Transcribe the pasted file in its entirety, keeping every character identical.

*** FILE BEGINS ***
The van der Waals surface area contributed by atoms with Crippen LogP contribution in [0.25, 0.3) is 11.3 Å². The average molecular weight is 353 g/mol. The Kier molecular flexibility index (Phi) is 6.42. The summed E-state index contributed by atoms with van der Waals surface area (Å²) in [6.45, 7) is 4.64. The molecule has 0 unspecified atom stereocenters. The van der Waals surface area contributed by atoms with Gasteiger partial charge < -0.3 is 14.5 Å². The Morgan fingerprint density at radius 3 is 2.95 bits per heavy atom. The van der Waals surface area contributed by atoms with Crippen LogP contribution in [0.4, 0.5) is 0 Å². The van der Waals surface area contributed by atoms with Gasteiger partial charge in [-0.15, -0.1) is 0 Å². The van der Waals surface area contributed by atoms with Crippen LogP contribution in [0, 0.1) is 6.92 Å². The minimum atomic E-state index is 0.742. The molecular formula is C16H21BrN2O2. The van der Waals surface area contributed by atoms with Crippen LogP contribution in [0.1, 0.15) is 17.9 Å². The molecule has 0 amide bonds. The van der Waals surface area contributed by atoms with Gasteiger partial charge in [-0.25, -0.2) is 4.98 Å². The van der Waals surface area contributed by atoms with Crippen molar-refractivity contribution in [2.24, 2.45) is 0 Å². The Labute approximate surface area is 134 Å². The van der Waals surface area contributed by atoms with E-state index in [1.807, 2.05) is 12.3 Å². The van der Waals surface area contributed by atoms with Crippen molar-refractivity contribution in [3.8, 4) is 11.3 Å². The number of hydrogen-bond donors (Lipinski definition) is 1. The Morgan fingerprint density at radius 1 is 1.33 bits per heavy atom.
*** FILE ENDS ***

The van der Waals surface area contributed by atoms with Crippen LogP contribution in [0.25, 0.3) is 11.3 Å². The average molecular weight is 353 g/mol. The Kier molecular flexibility index (Phi) is 6.42. The summed E-state index contributed by atoms with van der Waals surface area (Å²) in [6.45, 7) is 4.64. The molecule has 0 unspecified atom stereocenters. The van der Waals surface area contributed by atoms with Gasteiger partial charge < -0.3 is 14.5 Å². The Morgan fingerprint density at radius 3 is 2.95 bits per heavy atom. The van der Waals surface area contributed by atoms with Crippen LogP contribution in [0.4, 0.5) is 0 Å². The van der Waals surface area contributed by atoms with Gasteiger partial charge in [-0.15, -0.1) is 0 Å². The van der Waals surface area contributed by atoms with Crippen LogP contribution in [0, 0.1) is 6.92 Å². The minimum atomic E-state index is 0.742. The molecular formula is C16H21BrN2O2. The van der Waals surface area contributed by atoms with Crippen LogP contribution in [0.1, 0.15) is 17.9 Å². The molecule has 0 amide bonds. The van der Waals surface area contributed by atoms with Gasteiger partial charge in [-0.25, -0.2) is 4.98 Å². The van der Waals surface area contributed by atoms with Crippen molar-refractivity contribution in [2.24, 2.45) is 0 Å². The Labute approximate surface area is 134 Å². The van der Waals surface area contributed by atoms with E-state index in [1.807, 2.05) is 12.3 Å². The van der Waals surface area contributed by atoms with Crippen molar-refractivity contribution in [3.8, 4) is 11.3 Å². The number of hydrogen-bond donors (Lipinski definition) is 1. The Morgan fingerprint density at radius 1 is 1.33 bits per heavy atom.